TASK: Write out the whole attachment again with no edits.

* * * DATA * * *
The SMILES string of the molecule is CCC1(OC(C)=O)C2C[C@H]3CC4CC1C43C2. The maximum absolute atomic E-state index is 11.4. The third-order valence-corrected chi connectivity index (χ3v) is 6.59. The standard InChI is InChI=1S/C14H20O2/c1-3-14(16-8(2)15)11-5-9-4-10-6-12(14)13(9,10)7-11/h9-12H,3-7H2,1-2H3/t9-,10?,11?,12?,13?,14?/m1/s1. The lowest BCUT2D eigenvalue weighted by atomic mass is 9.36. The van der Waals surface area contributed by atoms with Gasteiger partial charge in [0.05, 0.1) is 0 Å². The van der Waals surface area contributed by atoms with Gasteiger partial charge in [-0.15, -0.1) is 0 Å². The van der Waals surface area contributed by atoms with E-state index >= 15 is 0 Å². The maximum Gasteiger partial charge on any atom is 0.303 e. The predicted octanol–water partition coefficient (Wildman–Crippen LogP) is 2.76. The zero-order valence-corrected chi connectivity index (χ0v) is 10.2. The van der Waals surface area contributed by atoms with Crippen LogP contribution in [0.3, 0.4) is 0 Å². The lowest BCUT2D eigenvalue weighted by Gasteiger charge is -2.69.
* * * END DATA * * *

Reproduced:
The SMILES string of the molecule is CCC1(OC(C)=O)C2C[C@H]3CC4CC1C43C2. The maximum absolute atomic E-state index is 11.4. The third-order valence-corrected chi connectivity index (χ3v) is 6.59. The standard InChI is InChI=1S/C14H20O2/c1-3-14(16-8(2)15)11-5-9-4-10-6-12(14)13(9,10)7-11/h9-12H,3-7H2,1-2H3/t9-,10?,11?,12?,13?,14?/m1/s1. The lowest BCUT2D eigenvalue weighted by atomic mass is 9.36. The van der Waals surface area contributed by atoms with Gasteiger partial charge in [0.05, 0.1) is 0 Å². The van der Waals surface area contributed by atoms with Gasteiger partial charge in [-0.15, -0.1) is 0 Å². The van der Waals surface area contributed by atoms with E-state index >= 15 is 0 Å². The maximum Gasteiger partial charge on any atom is 0.303 e. The predicted octanol–water partition coefficient (Wildman–Crippen LogP) is 2.76. The zero-order valence-corrected chi connectivity index (χ0v) is 10.2. The van der Waals surface area contributed by atoms with Crippen LogP contribution in [0.3, 0.4) is 0 Å². The lowest BCUT2D eigenvalue weighted by Gasteiger charge is -2.69.